<p>Richard Serra at his exhibition at the Grand Palais in Paris (2008). Photo by Kai J&uuml;nemann</p>
Richard Serra to receive the French government's highest honor
June 2, 2015

Richard Serra at his exhibition at the Grand Palais in Paris (2008). Photo by Kai Jünemann

BY Charlotte Burns

June 2, 2015

Richard Serra, who has a history of being fêted by the French, accepted the insignia of Chevalier of the French Legion of Honour at the French Embassy on June 1st. Charlotte Burns wrote about the sculptor and this high honor for The Art Newspaper.

The American artist Richard Serra is set to be awarded France’s premier award, les Insignes de Chevalier de l’Ordre national de la Légion d’honneur (insignia of Chevalier of the French Legion of Honour) at a ceremony at the French Embassy in New York on 1 June. “This is truly an unexpected award and I am very honored,” Serra says.

“In the long legacy of French artistic history, Richard Serra’s contributions are undeniable. His style has impacted all of our artists, art historians and theoreticians,” says Gérard Araud, the French ambassador to the US, who will present the award.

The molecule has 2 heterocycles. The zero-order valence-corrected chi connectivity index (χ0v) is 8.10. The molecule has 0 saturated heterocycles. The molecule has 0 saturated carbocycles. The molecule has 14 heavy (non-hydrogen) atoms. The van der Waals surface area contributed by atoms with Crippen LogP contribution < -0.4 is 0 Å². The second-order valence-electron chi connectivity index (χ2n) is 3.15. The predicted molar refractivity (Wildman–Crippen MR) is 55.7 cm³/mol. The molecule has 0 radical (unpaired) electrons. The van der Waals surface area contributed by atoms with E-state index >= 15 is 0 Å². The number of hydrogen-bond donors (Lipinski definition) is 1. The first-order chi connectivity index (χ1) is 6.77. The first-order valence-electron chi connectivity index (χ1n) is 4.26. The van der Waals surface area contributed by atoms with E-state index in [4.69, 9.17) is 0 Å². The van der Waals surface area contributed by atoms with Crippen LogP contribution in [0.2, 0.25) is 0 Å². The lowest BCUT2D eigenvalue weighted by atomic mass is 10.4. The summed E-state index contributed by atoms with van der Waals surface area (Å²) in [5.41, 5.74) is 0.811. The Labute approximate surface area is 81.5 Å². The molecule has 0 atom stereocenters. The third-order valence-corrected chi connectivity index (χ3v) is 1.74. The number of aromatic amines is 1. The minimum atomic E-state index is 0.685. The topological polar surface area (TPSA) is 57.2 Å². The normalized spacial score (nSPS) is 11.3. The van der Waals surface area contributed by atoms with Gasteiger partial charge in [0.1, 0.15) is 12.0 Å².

The Legion d’Honneur is the highest decoration given by the French government and was created by Napoleon Bonaparte in 1802. It is conferred either upon French nationals or foreigners who have served the country and upheld its ideals.

The French have a history of making a fuss over Serra: he has already received France's Chevalier de l’Ordre des Arts et des Lettres (1985),‎ Officier de l’Ordre des Arts et des Lettres (1991)‎ and Commandeur de l’Ordre des Arts et des Lettres (2008)‎.

The insignia is a tribute to Serra’s “extensive collaboration with French art institutions, museums and galleries, keen ability to marry his monumental creations with French urban and natural landscapes, and great contribution to contemporary art,” according to a press statement.

Serra, known for his monumental steel sculptures, has been creating major works in France for decades. These include Clara-Clara (1983), a sculpture comprising two elegant, curving slabs of steel which rest together like a pair of backward ‘C’s. Named for his wife, Clara Weyergraf-Serra, the sculpture is around 108 feet in length and was originally installed in the Tuileries.

In 2008, Serra installed Promenade, a series of five colossal steel sheets placed at 100-foot intervals through in the Grand Palais as part of the Monumenta exhibition. Although each sheet weighed 75 tonnes and was 17 metres in height, the installation appeared weightless in the steel and glass atrium of the Palais.

“For the French,” Araud says, “Richard Serra is among the greatest sculptors today.”

Originally published in The Art Newspaper, May 29, 2015. To read the original posting click (here).